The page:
Epilepsy patients with brain tumour may fare better with levetiracetam vs valproic acid

Jairia Dela Cruz
29 Mar 2021
Epilepsy patients with brain tumour may fare better with levetiracetam vs valproic acid

Levetiracetam may be preferable to valproic acid for the first‐line treatment of epilepsy in patients with glioma, with an observational study showing that the former has a more favourable efficacy but similar level of toxicity.

“Potential drug interactions between antiepileptic drugs (AEDs) and chemotherapeutic drugs complicate seizure management in patients with glioma,” according to a team of investigators from the Department of Neurology, Leiden University Medical Center, Leiden, The Netherlands. [Lancet Oncol 2014;15:e395-403]

“[T]herefore, cytochrome P450 (CYP450) enzyme–inducing AEDs, such as phenytoin and carbamazepine, are generally not advised. The choice of AED depends on physicians’ experience as the published literature lacks high‐quality comparative effectiveness studies,” they added.

In the current analysis, the team directly compared two of the most prescribed first‐line AEDs in patients with glioma, namely levetiracetam and valproic acid. They matched patients using either drug on measured potential confounders to mimic the randomized controlled trial design as much as possible.

The total population included 429 levetiracetam users and 429 valproic acid users. Most of them (81 percent) were aged >40 years, and more than 60 percent were men. The patients were followed for a median of 86.2 months (95 percent CI, 76.2–96.2).

Median overall survival was similar in the two groups (26.7 months, 95 percent confidence interval [CI], 21.4–32.0 vs 26.9 months, 95 percent CI, 21.6–32.2, respectively; p=0.699). Competing risks models revealed that the cumulative incidence of treatment failure for any reason was much lower on levetiracetam than on valproic acid (12 months: 33 percent, 95 percent CI, 29–38 vs 50 percent, 95 percent CI, 45–55; p<0.001). [Epilepsia 2021;doi:10.1111/epi.16880]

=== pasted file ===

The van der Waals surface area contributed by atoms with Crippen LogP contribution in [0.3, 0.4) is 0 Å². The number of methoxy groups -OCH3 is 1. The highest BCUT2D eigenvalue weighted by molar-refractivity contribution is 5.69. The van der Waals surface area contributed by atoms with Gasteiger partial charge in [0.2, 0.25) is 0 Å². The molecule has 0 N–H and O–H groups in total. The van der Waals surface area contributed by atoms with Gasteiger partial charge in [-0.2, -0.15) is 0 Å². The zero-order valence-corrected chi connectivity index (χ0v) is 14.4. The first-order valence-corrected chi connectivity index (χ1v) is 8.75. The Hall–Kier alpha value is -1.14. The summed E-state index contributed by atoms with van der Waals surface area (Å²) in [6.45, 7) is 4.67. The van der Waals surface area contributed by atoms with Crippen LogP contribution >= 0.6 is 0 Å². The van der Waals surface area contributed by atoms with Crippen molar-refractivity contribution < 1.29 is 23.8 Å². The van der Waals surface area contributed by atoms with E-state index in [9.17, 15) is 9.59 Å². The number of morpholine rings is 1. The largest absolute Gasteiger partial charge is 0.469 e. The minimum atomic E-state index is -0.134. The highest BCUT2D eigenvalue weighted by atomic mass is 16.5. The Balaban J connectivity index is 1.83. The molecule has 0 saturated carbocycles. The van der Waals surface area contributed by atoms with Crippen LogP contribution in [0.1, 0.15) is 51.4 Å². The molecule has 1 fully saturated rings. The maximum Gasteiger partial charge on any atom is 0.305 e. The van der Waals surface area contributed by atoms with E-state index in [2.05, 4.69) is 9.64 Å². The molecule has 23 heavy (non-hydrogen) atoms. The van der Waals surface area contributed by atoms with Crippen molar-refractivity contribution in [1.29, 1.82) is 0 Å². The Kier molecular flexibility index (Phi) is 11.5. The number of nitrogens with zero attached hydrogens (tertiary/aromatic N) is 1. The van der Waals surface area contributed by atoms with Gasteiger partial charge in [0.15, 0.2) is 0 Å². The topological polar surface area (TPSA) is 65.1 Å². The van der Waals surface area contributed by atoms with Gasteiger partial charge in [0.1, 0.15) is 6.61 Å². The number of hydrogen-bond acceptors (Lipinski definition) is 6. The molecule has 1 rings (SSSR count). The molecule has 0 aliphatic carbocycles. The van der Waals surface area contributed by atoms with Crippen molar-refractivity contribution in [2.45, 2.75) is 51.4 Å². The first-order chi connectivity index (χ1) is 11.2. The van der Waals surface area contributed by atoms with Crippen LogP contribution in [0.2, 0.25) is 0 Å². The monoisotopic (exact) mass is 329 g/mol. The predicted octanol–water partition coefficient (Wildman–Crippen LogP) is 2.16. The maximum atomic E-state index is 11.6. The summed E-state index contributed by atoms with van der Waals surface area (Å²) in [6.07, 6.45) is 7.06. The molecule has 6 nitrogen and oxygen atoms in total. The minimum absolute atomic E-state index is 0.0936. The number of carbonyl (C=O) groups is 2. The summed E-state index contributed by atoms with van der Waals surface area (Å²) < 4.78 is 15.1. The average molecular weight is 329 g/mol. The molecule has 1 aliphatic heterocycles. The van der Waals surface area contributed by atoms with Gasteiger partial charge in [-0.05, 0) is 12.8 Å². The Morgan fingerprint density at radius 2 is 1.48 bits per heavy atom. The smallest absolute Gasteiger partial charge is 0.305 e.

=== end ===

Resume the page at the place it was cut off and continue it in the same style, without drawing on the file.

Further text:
When looking at specific reasons of treatment failure, failure due to uncontrolled seizures occurred less frequently with levetiracetam (12 months: 16 percent, 95 percent CI, 12–19 vs 28 percent, 95 percent CI, 23–32; p<0.001).

There was no obvious difference in the frequency of treatment failure due to adverse effects (12 months: 14 percent, 95 percent CI, 11–18 vs 15 percent, 95 percent CI, 11–18; p=0.636). The three most common intolerable events were agitation (19 percent), fatigue (9 percent), and somnolence (8 percent) with levetiracetam; and decreased platelet count (14 percent), weight gain (10 percent), and tremor (10 percent) with valproic acid.

“Several factors need to be taken into consideration when interpreting these results,” the investigators said.

“Median dosage at the time of treatment failure due to uncontrolled seizures was significantly higher for levetiracetam. This might indicate less adequate dose escalation of valproic acid, given that both drugs have similar defined daily dosages, which may partly explain the higher percentage of treatment failure due to uncontrolled seizures of valproic acid,” they explained.

The team added that the fact that median dosage of valproic acid was lower when treatment failure due to uncontrolled seizures occurred might be attributed to the narrower therapeutic index of the drug, the unpredictable relationship between dosage and serum concentration, and a possible preference of physicians for levetiracetam.

“Due to its lack of hepatic metabolism and no known pharmacological interactions, physicians might have prematurely added levetiracetam as second‐line AED. Treatment failure due to adverse effects could also be attributed to other medications, such as dexamethasone or chemotherapeutic agents,” they added.

“Given that our study was not designed under ideal circumstances (ie, no randomization, not placebo controlled, no blinding), this study should be interpreted as an effectiveness study and not as an efficacy trial,” according to the investigators.

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